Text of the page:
This season was different from the first in that they had separate competitions for directors and writers. I still wonder how much of their casting is about picking the contestants that'll be the most entertaining on screen. I'm sure they'd like to make a decent film out of the whole thing, but I imagine that the TV show does more revenue and is, therefore, more important.
If you're a film nerd and interested in behind the scenes of making a film, there's few things as indepth as these. Check 'em out if you can find them!
Monday, May 14, 2012
Thursday, May 10, 2012
Apparently the feature film version that's coming out has very little to do with the actual book (no surprise since the book has no real protagonist outside of, I guess, the interviewer).
It's a book that's pretty good when you think about how much thought into the world Max Brooks has put into it, different countries, groups of people, etc... ideology. It's a dark and somewhat uplifting book. If you're a zombie-nerd you've probably already read it - but if you're new to the zombie world, give it a shot along with his Zombie Survival Guide.
New Girl was my favorite pilot of the year - it jumped out and announced what it was and I liked it from the get-go. A lot of people have said that it's the show that got strongest and better as it went, but I always always a fan - however I agree that the show continued to get better the more it embraced the amazing ensemble cast that it had. Zooey is lovely on her own, but throw the rest of this ensemble into the mix and you're kicking with gas. The jokes are fast, furious, and smart. I was impressed by how much ground they covered this season and never seemed to be lacking for material. It makes me excited for future seasons. It would be easy to label this show as being quirky, and perhaps it is, but the way it uses it's quirks are a helluva lot of fun. It's a show that will poke the hell out of it's characters, but it's also a show that's willing to show how much they care for and need one another. I'm a big fan of serial television, but New Girl could easily be my favorite episodic that's lightly serialized.
If you avoided this show please give it a shot. Jump in mid-season and you'll be just fine.
Sunday, May 06, 2012
If I have a complaint it's that I felt like waaaay too much time was spent on that ship in the sky. I swear we spent well over half the film in that location and it made the film feel a bit small because of it. I don't envy the Marvel team as they go back to the stand-alone films to lead up to an Avengers sequel. Once you've put the bar so high, how do you do a stand-alone justice? And how do you explain why these guys (or some of them) aren't just always helping the others out?
Of all the solo films coming up, the one I'm hoping for most is a Hulk film starring Ruffalo. I'd line up for that one.
Friday, May 04, 2012
But what I loved most is how she uses the puppet's in the film to constantly play devil's advocate with her. On the verge of telling her former mentor/lover that she's going to give up she discovers that he's passed away and inherits all of his puppets as well. And how she uses those to get at the heart of what she's feeling is really quite lovely. It's fun and surprisingly light (in a good way) while at the same time really being the kind of film where the filmmaker lets it all out and exposes themselves in a way that is so amazingly endearing.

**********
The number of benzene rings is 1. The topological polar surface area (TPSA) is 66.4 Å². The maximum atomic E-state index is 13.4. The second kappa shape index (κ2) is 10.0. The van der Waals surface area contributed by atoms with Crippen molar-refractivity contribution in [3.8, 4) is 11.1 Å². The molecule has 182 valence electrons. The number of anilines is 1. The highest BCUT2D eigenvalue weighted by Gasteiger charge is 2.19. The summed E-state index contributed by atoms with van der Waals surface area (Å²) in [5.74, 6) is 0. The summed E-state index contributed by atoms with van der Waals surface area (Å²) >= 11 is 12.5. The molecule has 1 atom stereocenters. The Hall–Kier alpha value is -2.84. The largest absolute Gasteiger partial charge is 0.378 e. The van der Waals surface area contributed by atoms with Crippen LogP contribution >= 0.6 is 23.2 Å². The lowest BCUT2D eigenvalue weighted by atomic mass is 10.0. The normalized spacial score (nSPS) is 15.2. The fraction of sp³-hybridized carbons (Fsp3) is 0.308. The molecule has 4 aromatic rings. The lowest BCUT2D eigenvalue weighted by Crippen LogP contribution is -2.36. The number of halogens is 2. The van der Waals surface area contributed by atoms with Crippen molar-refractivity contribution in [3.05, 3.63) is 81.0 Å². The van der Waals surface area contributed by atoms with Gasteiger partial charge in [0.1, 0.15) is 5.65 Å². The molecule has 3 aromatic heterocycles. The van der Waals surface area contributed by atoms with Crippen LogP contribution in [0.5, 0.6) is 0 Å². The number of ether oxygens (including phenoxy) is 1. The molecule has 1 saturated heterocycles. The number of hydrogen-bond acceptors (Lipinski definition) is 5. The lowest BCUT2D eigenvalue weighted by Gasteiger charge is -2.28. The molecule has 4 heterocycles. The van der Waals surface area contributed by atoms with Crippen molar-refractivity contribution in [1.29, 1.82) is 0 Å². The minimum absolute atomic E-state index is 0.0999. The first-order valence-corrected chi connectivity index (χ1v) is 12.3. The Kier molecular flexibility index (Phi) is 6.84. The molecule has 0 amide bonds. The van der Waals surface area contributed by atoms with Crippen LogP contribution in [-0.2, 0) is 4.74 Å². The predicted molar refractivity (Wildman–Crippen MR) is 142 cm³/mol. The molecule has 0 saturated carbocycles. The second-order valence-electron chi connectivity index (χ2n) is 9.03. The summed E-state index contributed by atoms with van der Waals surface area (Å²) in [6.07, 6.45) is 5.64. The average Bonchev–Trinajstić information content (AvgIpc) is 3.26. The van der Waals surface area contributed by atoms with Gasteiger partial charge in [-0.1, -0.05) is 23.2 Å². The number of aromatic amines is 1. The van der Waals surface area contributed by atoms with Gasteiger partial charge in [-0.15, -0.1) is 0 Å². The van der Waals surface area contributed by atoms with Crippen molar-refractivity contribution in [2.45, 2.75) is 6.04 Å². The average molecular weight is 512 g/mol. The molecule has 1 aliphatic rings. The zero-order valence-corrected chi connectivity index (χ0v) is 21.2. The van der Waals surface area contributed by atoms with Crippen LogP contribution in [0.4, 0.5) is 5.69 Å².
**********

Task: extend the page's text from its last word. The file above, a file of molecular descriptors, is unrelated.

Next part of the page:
It's too late to see it at HotDocs now, but you can still see it on the BBC if you live in that part of the world and I can only hope that it ends up on Netflix as well.
If you love puppetry, or if you're an artist who ever considered packing it all in, there are few films that are as lovely as this to help get you through the rough patch.
Wednesday, May 02, 2012
I've liked pretty much everything of Toback's that I've seen. I can't say that this really gives insight into his creative process, although there's part of that there. It's more a film about his character and how he interacts with others. Sometimes wonderfully and sometimes harshly. It feels more found-footage than carefully planned - although given that the filmmakers are running wild trying to make it work it's no surprise that this is the same kind of feel. I suppose that I was a little let down in that I didn't feel like I walked away learning something as a filmmaker that I could use and apply to my own work. No little tidbits, tricks, or techniques. Shame really since I'm sure this guy is a locker full of tricks. Alas. And the film never really played upon the stress and the quickness with which he'd have to make it. A tad lifeless if I'm being completely honest. It's got some great interview subjects as you can see in the labels below. I'd say if you're interested in the guy at all, it's totally worth checking out. Anyone not already converted can probably let this one guy...
I'm getting pretty excited about the Avengers this Friday. All of these films leading up to it have been pretty well done, so it'll be nice to see what happens when they throw them all together. Trying to keep the expectations low.